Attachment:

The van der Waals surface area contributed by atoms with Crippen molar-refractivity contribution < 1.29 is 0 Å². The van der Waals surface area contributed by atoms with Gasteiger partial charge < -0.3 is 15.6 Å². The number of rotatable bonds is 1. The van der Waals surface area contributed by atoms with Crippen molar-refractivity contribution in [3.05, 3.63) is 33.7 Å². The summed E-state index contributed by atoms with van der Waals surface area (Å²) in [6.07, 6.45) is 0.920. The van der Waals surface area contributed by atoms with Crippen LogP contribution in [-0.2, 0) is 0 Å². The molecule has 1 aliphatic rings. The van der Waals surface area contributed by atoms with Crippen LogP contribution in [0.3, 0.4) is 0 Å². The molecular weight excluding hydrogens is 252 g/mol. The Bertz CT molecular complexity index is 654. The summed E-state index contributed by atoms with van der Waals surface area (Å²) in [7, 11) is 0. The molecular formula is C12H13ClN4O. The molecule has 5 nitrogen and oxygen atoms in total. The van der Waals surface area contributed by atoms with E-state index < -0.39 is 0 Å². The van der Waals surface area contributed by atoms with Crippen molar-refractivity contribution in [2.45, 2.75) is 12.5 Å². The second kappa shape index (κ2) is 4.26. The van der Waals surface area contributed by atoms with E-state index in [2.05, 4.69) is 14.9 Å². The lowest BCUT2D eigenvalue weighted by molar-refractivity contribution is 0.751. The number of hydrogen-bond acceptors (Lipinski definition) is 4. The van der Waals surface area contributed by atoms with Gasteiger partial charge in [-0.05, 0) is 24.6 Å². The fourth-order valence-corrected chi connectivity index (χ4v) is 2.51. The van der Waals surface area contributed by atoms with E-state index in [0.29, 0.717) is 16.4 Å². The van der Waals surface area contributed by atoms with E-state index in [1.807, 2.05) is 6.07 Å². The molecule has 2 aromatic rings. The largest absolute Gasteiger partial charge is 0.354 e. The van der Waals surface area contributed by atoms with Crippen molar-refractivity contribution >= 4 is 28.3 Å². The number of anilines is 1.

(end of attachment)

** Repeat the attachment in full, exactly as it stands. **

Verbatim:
The van der Waals surface area contributed by atoms with Crippen molar-refractivity contribution < 1.29 is 0 Å². The van der Waals surface area contributed by atoms with Gasteiger partial charge < -0.3 is 15.6 Å². The number of rotatable bonds is 1. The van der Waals surface area contributed by atoms with Crippen molar-refractivity contribution in [3.05, 3.63) is 33.7 Å². The summed E-state index contributed by atoms with van der Waals surface area (Å²) in [6.07, 6.45) is 0.920. The van der Waals surface area contributed by atoms with Crippen LogP contribution in [-0.2, 0) is 0 Å². The molecule has 1 aliphatic rings. The van der Waals surface area contributed by atoms with Crippen LogP contribution in [0.3, 0.4) is 0 Å². The molecular weight excluding hydrogens is 252 g/mol. The Bertz CT molecular complexity index is 654. The summed E-state index contributed by atoms with van der Waals surface area (Å²) in [7, 11) is 0. The molecular formula is C12H13ClN4O. The molecule has 5 nitrogen and oxygen atoms in total. The van der Waals surface area contributed by atoms with E-state index < -0.39 is 0 Å². The van der Waals surface area contributed by atoms with Crippen molar-refractivity contribution in [2.45, 2.75) is 12.5 Å². The second kappa shape index (κ2) is 4.26. The van der Waals surface area contributed by atoms with E-state index in [2.05, 4.69) is 14.9 Å². The lowest BCUT2D eigenvalue weighted by molar-refractivity contribution is 0.751. The number of hydrogen-bond acceptors (Lipinski definition) is 4. The van der Waals surface area contributed by atoms with Gasteiger partial charge in [-0.05, 0) is 24.6 Å². The fourth-order valence-corrected chi connectivity index (χ4v) is 2.51. The van der Waals surface area contributed by atoms with E-state index in [0.29, 0.717) is 16.4 Å². The van der Waals surface area contributed by atoms with E-state index in [1.807, 2.05) is 6.07 Å². The molecule has 2 aromatic rings. The largest absolute Gasteiger partial charge is 0.354 e. The van der Waals surface area contributed by atoms with Crippen molar-refractivity contribution >= 4 is 28.3 Å². The number of anilines is 1.